Driven by regional turmoil, industrialization and the dawn of the global economy, over thirty million immigrants poured into America between 1815 and 1914.
Until the early 1890s, the bulk of America's new residents came from northern and western Europe, as scores of Irish and German citizens fled, respectively, from the ravages of famine and the failed revolutions that engulfed Central Germany.
Many immigrants were locally-based laborers whose businesses were felled by technology and globalization. Railroads and cargo steamers criss-crossed the world, enabling U.S. and Russian companies to usurp local farmer's toehold over Europe's agricultural markets. Local artisans likewise wilted in the face of competition from manufactured goods produced by industrializing nations.
Hoping to secure jobs in the factories and industrial businesses that now dotted Europe, scores of people left their homes in the country and headed to the city. Along the way, many migrants decided to cross the Atlantic and search for a better way of life or, at the very least some form of work, in America.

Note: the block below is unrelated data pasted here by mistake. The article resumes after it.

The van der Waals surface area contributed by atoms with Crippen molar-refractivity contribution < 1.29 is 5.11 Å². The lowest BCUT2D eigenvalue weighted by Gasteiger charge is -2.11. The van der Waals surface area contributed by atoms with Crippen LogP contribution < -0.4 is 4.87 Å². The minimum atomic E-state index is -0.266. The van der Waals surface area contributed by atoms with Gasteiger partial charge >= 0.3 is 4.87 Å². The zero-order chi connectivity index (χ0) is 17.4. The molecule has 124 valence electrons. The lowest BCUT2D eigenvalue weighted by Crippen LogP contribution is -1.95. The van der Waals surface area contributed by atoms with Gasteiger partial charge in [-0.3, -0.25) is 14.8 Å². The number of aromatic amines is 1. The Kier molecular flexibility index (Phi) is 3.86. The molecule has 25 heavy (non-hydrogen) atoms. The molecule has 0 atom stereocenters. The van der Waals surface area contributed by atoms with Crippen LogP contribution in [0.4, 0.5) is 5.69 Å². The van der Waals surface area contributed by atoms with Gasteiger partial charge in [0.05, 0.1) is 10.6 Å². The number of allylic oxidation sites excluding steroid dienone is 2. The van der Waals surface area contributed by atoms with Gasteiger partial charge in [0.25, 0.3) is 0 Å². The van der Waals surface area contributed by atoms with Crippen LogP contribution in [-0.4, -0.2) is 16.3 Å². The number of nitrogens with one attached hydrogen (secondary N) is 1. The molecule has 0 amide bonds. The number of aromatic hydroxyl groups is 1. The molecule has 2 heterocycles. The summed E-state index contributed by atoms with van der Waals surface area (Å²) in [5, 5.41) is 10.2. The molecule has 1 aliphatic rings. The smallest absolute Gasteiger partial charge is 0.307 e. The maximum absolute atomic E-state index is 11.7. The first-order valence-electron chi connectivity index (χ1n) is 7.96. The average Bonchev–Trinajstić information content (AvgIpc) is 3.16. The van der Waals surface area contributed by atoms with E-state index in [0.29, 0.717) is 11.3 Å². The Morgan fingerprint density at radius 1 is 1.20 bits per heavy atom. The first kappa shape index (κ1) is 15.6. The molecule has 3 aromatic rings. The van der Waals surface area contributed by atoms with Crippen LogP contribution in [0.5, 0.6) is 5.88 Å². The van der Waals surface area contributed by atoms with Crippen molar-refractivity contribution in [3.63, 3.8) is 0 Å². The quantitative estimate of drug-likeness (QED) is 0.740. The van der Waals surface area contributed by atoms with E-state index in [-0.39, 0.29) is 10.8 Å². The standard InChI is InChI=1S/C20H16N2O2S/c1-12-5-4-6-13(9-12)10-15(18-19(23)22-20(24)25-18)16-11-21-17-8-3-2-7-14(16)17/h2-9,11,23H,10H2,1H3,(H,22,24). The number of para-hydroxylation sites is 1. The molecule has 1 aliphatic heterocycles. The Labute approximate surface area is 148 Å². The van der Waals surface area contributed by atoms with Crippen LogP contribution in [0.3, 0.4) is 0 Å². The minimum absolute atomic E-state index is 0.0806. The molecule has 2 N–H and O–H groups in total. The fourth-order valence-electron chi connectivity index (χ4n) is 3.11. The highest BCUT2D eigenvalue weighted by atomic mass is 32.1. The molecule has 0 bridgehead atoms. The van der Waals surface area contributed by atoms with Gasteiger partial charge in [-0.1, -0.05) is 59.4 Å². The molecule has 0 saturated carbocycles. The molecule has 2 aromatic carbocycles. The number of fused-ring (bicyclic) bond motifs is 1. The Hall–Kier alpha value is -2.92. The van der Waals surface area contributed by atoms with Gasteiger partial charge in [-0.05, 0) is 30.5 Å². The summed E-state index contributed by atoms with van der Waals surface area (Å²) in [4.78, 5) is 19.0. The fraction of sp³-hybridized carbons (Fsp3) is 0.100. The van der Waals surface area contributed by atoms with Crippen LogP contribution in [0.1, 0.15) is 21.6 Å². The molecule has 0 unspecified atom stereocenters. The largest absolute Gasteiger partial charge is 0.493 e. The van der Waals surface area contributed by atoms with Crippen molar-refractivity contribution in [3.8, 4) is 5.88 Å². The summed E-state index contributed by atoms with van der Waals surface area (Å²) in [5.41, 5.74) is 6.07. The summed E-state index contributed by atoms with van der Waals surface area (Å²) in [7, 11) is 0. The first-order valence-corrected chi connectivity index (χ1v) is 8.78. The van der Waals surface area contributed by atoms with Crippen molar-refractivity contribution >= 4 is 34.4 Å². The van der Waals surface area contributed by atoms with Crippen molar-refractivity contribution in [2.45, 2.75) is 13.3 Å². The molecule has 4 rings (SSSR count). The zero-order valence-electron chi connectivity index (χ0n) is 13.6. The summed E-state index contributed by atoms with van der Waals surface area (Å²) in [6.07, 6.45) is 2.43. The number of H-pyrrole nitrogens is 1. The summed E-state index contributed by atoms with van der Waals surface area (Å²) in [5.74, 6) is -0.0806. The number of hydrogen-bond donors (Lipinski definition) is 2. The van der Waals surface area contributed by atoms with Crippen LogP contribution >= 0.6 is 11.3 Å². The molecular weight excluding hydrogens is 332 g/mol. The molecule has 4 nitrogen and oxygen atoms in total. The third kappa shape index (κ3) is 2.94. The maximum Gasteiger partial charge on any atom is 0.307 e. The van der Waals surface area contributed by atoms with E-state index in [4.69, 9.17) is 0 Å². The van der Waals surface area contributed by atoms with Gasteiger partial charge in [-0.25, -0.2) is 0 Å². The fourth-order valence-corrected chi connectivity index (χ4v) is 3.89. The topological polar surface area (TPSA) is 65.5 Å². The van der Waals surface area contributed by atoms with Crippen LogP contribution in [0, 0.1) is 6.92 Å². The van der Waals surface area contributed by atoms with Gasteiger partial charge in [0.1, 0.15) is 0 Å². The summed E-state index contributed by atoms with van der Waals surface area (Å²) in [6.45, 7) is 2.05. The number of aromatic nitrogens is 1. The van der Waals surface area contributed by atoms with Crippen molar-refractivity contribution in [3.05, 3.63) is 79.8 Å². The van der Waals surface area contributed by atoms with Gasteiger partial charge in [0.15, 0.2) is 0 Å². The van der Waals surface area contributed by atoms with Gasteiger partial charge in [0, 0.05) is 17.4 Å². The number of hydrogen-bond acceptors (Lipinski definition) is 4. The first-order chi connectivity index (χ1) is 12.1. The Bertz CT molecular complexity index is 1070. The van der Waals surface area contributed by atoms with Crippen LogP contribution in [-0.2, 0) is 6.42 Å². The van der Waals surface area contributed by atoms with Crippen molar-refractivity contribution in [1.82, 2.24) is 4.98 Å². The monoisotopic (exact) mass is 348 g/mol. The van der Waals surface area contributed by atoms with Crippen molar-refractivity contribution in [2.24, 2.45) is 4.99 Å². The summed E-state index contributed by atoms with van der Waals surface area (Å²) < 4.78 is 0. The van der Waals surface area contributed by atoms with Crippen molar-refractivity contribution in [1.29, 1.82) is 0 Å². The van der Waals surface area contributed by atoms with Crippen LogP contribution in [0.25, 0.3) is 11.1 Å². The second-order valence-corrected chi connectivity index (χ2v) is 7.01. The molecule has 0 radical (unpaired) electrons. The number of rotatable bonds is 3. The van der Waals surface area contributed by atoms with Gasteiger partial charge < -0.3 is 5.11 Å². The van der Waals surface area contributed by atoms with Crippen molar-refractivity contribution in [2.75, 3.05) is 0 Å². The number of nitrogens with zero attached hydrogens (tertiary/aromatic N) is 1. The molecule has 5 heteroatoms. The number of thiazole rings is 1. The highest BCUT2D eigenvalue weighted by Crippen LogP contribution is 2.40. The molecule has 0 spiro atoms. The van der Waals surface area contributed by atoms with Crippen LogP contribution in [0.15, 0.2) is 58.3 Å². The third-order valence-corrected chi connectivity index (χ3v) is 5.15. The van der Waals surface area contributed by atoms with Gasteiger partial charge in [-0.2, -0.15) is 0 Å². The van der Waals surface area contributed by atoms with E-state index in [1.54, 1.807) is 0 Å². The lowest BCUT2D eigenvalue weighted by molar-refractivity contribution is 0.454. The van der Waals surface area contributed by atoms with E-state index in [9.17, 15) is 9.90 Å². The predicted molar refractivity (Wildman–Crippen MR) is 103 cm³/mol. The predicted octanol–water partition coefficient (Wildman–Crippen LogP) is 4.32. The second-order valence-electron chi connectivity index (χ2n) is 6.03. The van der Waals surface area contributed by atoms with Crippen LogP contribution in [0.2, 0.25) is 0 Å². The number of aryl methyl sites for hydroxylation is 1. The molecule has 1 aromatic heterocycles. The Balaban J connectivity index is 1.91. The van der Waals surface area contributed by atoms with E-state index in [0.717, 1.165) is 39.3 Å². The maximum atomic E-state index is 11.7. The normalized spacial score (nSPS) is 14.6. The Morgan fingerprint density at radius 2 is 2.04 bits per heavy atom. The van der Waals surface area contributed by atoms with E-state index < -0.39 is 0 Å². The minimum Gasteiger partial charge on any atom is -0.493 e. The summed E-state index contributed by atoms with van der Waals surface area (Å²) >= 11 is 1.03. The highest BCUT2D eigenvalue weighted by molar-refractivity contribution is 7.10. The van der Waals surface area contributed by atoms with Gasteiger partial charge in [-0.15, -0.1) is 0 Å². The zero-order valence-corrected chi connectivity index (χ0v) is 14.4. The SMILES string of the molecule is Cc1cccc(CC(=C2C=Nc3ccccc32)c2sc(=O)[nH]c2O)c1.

Technology made the journey to America all the more appealing. Until the Civil War, slow and often dangerous American ships handled the bulk of cross-Atlantic transit. During the war, however, German and British companies took hold of transportation to and from America, introducing steamships that facilitated immigration by dramatically reducing the length and danger of Atlantic passage.
After 1896 immigration patterns shifted; eastern and southern Europeans became the dominant groups making the passage across the Atlantic. However, this wave of the European exodus was soon stymied: during the early 1920s anti-immigration forces sparked the passage of restrictive legislation that shut America's "Golden Door" to immigrants until the passage of the Immigration Act of 1965.